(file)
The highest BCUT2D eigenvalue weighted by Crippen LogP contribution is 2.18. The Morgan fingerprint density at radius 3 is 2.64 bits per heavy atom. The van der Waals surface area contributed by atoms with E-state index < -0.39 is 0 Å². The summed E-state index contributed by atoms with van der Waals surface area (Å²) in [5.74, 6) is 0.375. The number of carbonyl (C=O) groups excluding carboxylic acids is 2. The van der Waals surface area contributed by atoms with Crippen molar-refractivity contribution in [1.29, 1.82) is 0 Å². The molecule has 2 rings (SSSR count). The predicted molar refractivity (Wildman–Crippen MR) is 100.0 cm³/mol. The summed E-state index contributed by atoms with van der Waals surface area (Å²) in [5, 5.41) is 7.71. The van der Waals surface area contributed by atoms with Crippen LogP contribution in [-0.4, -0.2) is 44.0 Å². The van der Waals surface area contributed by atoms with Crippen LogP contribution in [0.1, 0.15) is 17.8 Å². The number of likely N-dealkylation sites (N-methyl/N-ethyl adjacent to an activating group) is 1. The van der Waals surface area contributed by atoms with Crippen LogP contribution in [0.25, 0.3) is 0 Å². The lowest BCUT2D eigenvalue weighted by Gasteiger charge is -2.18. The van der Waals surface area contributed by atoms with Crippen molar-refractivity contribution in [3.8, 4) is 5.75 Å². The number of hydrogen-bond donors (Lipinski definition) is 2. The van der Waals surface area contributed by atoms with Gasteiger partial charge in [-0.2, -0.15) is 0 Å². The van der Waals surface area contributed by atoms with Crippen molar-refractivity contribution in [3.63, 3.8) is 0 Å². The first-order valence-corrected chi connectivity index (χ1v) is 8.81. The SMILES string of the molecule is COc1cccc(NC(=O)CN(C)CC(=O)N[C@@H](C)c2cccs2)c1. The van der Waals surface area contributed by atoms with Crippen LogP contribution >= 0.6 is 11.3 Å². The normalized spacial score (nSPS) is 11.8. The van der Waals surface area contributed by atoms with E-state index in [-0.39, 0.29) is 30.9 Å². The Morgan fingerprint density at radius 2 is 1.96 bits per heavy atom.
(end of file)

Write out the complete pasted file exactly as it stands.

The highest BCUT2D eigenvalue weighted by Crippen LogP contribution is 2.18. The Morgan fingerprint density at radius 3 is 2.64 bits per heavy atom. The van der Waals surface area contributed by atoms with E-state index < -0.39 is 0 Å². The summed E-state index contributed by atoms with van der Waals surface area (Å²) in [5.74, 6) is 0.375. The number of carbonyl (C=O) groups excluding carboxylic acids is 2. The van der Waals surface area contributed by atoms with Crippen molar-refractivity contribution in [1.29, 1.82) is 0 Å². The molecule has 2 rings (SSSR count). The predicted molar refractivity (Wildman–Crippen MR) is 100.0 cm³/mol. The summed E-state index contributed by atoms with van der Waals surface area (Å²) in [5, 5.41) is 7.71. The van der Waals surface area contributed by atoms with Crippen LogP contribution in [-0.4, -0.2) is 44.0 Å². The van der Waals surface area contributed by atoms with Crippen LogP contribution in [0.1, 0.15) is 17.8 Å². The number of likely N-dealkylation sites (N-methyl/N-ethyl adjacent to an activating group) is 1. The van der Waals surface area contributed by atoms with Crippen LogP contribution in [0.25, 0.3) is 0 Å². The lowest BCUT2D eigenvalue weighted by Gasteiger charge is -2.18. The van der Waals surface area contributed by atoms with Crippen molar-refractivity contribution in [3.8, 4) is 5.75 Å². The number of hydrogen-bond donors (Lipinski definition) is 2. The van der Waals surface area contributed by atoms with Gasteiger partial charge in [-0.2, -0.15) is 0 Å². The van der Waals surface area contributed by atoms with Crippen molar-refractivity contribution in [3.63, 3.8) is 0 Å². The first-order valence-corrected chi connectivity index (χ1v) is 8.81. The SMILES string of the molecule is COc1cccc(NC(=O)CN(C)CC(=O)N[C@@H](C)c2cccs2)c1. The van der Waals surface area contributed by atoms with Crippen LogP contribution >= 0.6 is 11.3 Å². The normalized spacial score (nSPS) is 11.8. The van der Waals surface area contributed by atoms with E-state index in [-0.39, 0.29) is 30.9 Å². The Morgan fingerprint density at radius 2 is 1.96 bits per heavy atom.